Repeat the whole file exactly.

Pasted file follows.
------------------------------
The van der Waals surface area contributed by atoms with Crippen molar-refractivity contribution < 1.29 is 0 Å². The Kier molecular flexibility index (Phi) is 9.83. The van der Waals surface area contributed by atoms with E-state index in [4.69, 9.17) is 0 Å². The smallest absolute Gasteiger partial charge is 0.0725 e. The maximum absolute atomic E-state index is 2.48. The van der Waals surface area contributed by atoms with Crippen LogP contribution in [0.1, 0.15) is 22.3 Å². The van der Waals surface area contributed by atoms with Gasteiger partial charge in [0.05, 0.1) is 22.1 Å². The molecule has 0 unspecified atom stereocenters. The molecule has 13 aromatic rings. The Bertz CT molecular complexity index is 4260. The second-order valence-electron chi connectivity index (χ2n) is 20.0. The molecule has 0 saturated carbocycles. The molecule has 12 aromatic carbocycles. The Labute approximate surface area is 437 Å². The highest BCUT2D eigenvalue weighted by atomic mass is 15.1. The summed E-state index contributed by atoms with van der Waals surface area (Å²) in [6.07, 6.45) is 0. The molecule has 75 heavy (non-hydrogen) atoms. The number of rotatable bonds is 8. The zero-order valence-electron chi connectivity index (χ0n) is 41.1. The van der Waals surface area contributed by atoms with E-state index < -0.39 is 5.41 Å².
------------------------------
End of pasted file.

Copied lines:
The van der Waals surface area contributed by atoms with Crippen molar-refractivity contribution < 1.29 is 0 Å². The Kier molecular flexibility index (Phi) is 9.83. The van der Waals surface area contributed by atoms with E-state index in [4.69, 9.17) is 0 Å². The smallest absolute Gasteiger partial charge is 0.0725 e. The maximum absolute atomic E-state index is 2.48. The van der Waals surface area contributed by atoms with Crippen LogP contribution in [0.1, 0.15) is 22.3 Å². The van der Waals surface area contributed by atoms with Gasteiger partial charge in [0.05, 0.1) is 22.1 Å². The molecule has 0 unspecified atom stereocenters. The molecule has 13 aromatic rings. The Bertz CT molecular complexity index is 4260. The second-order valence-electron chi connectivity index (χ2n) is 20.0. The molecule has 0 saturated carbocycles. The molecule has 12 aromatic carbocycles. The Labute approximate surface area is 437 Å². The highest BCUT2D eigenvalue weighted by atomic mass is 15.1. The summed E-state index contributed by atoms with van der Waals surface area (Å²) in [6.07, 6.45) is 0. The molecule has 75 heavy (non-hydrogen) atoms. The number of rotatable bonds is 8. The zero-order valence-electron chi connectivity index (χ0n) is 41.1. The van der Waals surface area contributed by atoms with E-state index < -0.39 is 5.41 Å².